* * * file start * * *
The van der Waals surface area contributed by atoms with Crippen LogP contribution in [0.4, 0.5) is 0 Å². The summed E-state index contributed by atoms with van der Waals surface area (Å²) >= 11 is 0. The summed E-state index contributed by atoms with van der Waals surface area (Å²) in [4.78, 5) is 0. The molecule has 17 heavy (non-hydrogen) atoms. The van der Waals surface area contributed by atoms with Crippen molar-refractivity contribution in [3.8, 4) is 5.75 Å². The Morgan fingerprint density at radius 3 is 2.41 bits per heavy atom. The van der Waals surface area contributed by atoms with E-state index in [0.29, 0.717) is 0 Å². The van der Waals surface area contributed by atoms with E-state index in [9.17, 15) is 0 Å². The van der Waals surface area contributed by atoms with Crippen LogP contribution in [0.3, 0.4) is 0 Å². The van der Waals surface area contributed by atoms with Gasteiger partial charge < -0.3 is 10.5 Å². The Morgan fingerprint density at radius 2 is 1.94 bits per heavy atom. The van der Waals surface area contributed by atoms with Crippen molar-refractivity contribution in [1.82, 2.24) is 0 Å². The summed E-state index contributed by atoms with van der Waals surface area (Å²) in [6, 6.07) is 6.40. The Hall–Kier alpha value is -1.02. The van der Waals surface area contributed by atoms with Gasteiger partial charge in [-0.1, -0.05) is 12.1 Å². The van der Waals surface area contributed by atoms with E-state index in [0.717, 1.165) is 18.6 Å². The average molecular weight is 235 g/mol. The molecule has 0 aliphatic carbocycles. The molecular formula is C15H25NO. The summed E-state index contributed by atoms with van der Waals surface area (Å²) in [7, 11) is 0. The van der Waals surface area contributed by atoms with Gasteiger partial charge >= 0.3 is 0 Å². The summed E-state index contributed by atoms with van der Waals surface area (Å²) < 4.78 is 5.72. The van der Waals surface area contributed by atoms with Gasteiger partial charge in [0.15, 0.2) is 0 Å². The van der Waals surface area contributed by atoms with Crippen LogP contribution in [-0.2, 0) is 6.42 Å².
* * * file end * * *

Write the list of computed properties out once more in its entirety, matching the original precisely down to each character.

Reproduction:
The van der Waals surface area contributed by atoms with Crippen LogP contribution in [0.4, 0.5) is 0 Å². The summed E-state index contributed by atoms with van der Waals surface area (Å²) >= 11 is 0. The summed E-state index contributed by atoms with van der Waals surface area (Å²) in [4.78, 5) is 0. The molecule has 17 heavy (non-hydrogen) atoms. The van der Waals surface area contributed by atoms with Crippen molar-refractivity contribution in [3.8, 4) is 5.75 Å². The Morgan fingerprint density at radius 3 is 2.41 bits per heavy atom. The van der Waals surface area contributed by atoms with E-state index in [0.29, 0.717) is 0 Å². The van der Waals surface area contributed by atoms with E-state index in [9.17, 15) is 0 Å². The van der Waals surface area contributed by atoms with Crippen LogP contribution in [0.3, 0.4) is 0 Å². The van der Waals surface area contributed by atoms with Gasteiger partial charge < -0.3 is 10.5 Å². The Morgan fingerprint density at radius 2 is 1.94 bits per heavy atom. The van der Waals surface area contributed by atoms with Crippen molar-refractivity contribution in [1.82, 2.24) is 0 Å². The summed E-state index contributed by atoms with van der Waals surface area (Å²) in [6, 6.07) is 6.40. The Hall–Kier alpha value is -1.02. The van der Waals surface area contributed by atoms with Gasteiger partial charge in [-0.1, -0.05) is 12.1 Å². The van der Waals surface area contributed by atoms with E-state index in [0.717, 1.165) is 18.6 Å². The average molecular weight is 235 g/mol. The molecule has 0 aliphatic carbocycles. The molecular formula is C15H25NO. The summed E-state index contributed by atoms with van der Waals surface area (Å²) in [7, 11) is 0. The van der Waals surface area contributed by atoms with Gasteiger partial charge >= 0.3 is 0 Å². The summed E-state index contributed by atoms with van der Waals surface area (Å²) < 4.78 is 5.72. The van der Waals surface area contributed by atoms with Gasteiger partial charge in [0.15, 0.2) is 0 Å². The van der Waals surface area contributed by atoms with Crippen LogP contribution in [-0.2, 0) is 6.42 Å².